Stephen Hawking’s Grand Design

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Stephen Hawking died on March 14th.  A Physicist so enigmatic that his story fabricated both; a feature film and warranted a spot at the opening ceremony of the London 2012 Paralympic Games.

He was born exactly 300 years to the day after Galileo Galilei died. In his book, the Grand Design, he questioned the nature of reality.

In the Seven Chambers Game, the Player is brought to a different reality.

Hawking discusses two of the most famous and contradictory cosmic realities.

In AD 150, Ptolemy designed a model of the Cosmos, where the Earth stood still and the planets and stars rotated around it.

Then, in AD 1543 Copernicus contradicted Ptolemy and published his theory whereby, the Planets rotated around the Sun.  Copernicus’ theory was further supported by Galileo Galilei, although, Galileo was put on trial for heresy by stating as such, by the Catholic Church in 1633.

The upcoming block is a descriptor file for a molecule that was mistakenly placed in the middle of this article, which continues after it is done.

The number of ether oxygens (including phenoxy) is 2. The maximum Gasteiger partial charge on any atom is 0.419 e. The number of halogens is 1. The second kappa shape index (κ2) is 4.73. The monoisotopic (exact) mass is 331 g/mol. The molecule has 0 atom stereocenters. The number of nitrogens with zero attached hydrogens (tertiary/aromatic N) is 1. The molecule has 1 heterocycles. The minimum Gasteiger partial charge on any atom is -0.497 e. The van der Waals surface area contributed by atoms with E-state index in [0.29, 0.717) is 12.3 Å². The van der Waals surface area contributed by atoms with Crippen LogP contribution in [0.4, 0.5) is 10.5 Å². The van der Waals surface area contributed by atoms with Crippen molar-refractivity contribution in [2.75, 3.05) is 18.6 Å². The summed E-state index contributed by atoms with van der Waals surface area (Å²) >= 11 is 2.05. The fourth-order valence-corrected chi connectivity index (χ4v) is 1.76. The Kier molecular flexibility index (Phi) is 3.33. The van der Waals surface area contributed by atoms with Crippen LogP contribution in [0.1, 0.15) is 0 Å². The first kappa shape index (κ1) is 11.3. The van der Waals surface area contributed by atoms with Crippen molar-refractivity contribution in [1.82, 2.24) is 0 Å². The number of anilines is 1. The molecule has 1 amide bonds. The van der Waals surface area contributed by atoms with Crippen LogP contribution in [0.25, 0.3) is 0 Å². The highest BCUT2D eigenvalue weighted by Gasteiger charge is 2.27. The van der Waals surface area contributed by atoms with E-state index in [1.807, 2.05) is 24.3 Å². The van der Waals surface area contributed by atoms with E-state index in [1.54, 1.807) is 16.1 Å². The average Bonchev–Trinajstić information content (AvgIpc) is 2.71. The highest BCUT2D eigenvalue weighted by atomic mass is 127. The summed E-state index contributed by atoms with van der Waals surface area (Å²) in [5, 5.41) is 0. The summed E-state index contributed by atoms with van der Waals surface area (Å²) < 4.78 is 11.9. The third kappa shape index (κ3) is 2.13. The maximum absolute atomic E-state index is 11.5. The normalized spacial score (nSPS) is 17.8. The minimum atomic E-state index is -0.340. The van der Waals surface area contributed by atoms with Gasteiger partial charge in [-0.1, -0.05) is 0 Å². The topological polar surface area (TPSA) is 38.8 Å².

It’s true that the Earth rotates around the Sun.  But if you’re standing on the Earth you can’t feel it move, therefore, our senses don’t necessarily represent what we actually understand.

This is the paradox of Stephen Hawking.  His physical limitations didn’t represent his power.  While huddled in his wheelchair he faced the great Cosmic Reality and demonstrated the infinite reach of the human mind.  His ocean of thinking defined a reality.

Stephen Hawking hoped others would grasp the infinite power of the human mind and its ability to find new realities.

This month of Aries, with its energy of change and renewal, allows for the possibility that we might reach out for a new reality if we let go of our limitations.

Today was Stephen Hawking’s funeral in Cambridge.  On his coffin, to represent the universe lay an arrangement of white lilies.  A symbol of a legacy demonstrating that physical limitations are no match for the power of the mind.

That’s his reality.